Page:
Five visually impaired aspirants who had cracked the civil services examination but weren't given a job on Tuesday pleaded with the Prime Minister to see through the red tape that prevented them from taking their rightful place.
The five included Ajit Kumar, who continues to teach in a Delhi college though he qualified for the Indian Administrative Service on the basis of the exam held in 2008.
Other candidates who had scored lower marks than him and Ashish Singh Thakur (who was not in the delegation on Tuesday) had been allocated the IAS, said Muralidharan, assistant convener of the National Platform for the Rights of the Disabled.
Thakur had joined the Indian Revenue Service in protest. Rajya Sabha MP Brinda Karat and Muralidharan accompanied the delegation to meet Prime Minister Manmohan Singh.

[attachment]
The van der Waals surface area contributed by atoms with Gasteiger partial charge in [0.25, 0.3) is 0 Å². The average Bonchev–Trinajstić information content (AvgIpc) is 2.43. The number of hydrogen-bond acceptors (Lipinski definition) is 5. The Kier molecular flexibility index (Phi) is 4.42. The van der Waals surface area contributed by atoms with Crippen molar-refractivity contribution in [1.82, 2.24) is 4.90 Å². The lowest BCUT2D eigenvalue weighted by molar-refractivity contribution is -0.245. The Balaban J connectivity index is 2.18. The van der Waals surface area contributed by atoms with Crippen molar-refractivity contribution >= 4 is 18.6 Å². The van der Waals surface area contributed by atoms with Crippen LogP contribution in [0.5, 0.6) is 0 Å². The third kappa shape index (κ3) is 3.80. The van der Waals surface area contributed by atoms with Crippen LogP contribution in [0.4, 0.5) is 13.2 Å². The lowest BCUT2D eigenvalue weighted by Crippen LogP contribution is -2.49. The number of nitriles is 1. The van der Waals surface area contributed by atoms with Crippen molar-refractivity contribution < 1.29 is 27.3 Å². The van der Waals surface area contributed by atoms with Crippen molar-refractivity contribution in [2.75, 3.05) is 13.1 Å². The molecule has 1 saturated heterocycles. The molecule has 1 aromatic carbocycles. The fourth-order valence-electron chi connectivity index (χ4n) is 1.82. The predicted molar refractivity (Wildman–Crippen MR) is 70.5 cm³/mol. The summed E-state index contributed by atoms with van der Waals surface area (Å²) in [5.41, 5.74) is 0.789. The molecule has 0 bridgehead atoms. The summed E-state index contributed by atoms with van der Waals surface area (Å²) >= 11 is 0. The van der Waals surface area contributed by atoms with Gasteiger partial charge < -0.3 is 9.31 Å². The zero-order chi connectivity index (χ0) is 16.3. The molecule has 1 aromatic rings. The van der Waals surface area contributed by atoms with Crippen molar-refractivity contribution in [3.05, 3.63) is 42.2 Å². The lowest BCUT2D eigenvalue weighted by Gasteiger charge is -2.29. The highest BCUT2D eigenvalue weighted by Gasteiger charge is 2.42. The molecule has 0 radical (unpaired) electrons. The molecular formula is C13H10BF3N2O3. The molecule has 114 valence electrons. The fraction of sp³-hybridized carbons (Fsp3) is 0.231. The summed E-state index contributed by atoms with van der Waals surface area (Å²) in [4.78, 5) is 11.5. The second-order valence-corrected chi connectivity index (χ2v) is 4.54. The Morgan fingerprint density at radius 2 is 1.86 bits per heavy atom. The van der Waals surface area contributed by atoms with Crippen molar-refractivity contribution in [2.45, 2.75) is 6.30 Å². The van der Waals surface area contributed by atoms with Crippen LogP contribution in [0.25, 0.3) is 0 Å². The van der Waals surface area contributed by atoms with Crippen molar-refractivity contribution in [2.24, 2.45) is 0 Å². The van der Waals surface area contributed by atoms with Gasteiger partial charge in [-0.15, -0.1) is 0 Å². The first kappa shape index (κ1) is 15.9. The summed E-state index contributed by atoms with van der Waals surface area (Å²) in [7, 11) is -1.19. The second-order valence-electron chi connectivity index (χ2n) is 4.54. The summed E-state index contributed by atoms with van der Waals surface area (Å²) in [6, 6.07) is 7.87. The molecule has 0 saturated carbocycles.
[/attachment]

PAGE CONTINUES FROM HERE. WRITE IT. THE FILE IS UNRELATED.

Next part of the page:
In five other cases (apart from Thakur and Kumar), Muralidharan said the visually impaired candidates had cleared the examination and even got a favourable order from the Central Administrative Tribunal. But the department of personnel did not act in their favour.
This is not the first time that disabled candidates have not been allotted the desired service despite getting the requisite marks. In at least two cases, the aspirants were allotted the IAS after a legal battle that went right up to the Supreme Court.